If technology,  and the subsequent decline of human interaction, are to blame for the death of malls, why are malls aimed at wealthy consumers still thriving? Especially when their incomes would lend well to the current online shopping experience. 

Many sources blame Amazon for the death of in-person retail. While Amazon has a laundry list of things it needs to be blamed for, I don’t believe this is one of them. Amazon is a substitute for some things, but not all. I have never met a person that does their clothes shopping on Amazon. I shop on Amazon to save money since most items are a fraction of the price compared to relatively “cheap” big-box stores like Walmart or Target. Most middle-class people I know aren’t ditching in-person shopping for online shopping, but are rather ditching shopping altogether. 

I go shopping much less now than I did as an eleven-year-old, despite the fact I now have a steady income. But I only make minimum wage, and even though I live in Los Angeles where the minimum wage is higher than the national average, it is still not enough to have a disposable income. My paychecks go to rent, utility bills, transportation, and groceries, and that’s pretty much it. I can’t afford to spend Saturdays roaming a mall with an overpriced Starbucks drink in hand, browsing for useless things to buy. I spend my Saturdays working a second job.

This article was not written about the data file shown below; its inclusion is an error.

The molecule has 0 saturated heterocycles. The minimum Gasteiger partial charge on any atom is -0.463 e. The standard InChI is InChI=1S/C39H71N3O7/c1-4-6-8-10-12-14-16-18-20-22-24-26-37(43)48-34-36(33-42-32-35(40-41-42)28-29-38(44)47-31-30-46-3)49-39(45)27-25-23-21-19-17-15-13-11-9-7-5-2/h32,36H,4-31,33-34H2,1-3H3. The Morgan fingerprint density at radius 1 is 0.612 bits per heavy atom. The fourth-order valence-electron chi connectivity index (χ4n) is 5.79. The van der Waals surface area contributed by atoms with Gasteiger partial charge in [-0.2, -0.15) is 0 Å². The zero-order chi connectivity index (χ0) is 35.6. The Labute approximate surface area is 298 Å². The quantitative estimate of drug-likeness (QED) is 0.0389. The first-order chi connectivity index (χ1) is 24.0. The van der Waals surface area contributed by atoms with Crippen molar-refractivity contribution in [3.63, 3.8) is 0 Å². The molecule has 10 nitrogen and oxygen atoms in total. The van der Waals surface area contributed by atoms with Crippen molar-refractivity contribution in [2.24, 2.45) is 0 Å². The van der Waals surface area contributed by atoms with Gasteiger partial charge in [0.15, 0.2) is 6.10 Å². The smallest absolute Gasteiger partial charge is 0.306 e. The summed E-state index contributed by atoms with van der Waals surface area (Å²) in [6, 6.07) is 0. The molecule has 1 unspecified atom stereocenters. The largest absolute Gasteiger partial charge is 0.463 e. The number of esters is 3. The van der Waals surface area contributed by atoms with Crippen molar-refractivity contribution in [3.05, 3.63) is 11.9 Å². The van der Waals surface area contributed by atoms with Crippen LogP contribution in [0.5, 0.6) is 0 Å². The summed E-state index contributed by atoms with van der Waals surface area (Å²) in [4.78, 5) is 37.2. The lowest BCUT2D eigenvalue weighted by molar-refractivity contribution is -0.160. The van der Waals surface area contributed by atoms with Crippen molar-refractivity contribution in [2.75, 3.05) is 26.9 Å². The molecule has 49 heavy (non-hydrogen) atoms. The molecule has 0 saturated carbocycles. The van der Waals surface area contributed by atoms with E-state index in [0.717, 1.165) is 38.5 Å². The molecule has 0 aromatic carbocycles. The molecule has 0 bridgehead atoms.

And I’m not the only one. For our retail economy to thrive as it did in the past, the American people need to thrive as well. Malls were targeted at the middle class of suburbia, but that fantasy is disappearing. The last generation of mallrats doesn’t have the income to ensure the same childhood to the next. The decline of malls is not a problem within itself, but rather a symptom of a much larger issue.


Further reading:

An Ode to Shopping Malls 
The New York Times - 2017

When Malls Saved the Suburbs From Despair
The Atlantic - 2018

A Dying Breed: The American Shopping Mall
CBS News - 2014

Teens And Mall Culture: The Fading Love Affair?
NPR - 2014

How the Mall, Once a Pop-Culture Touchstone, Fell out of Fashion
LA Times - 2017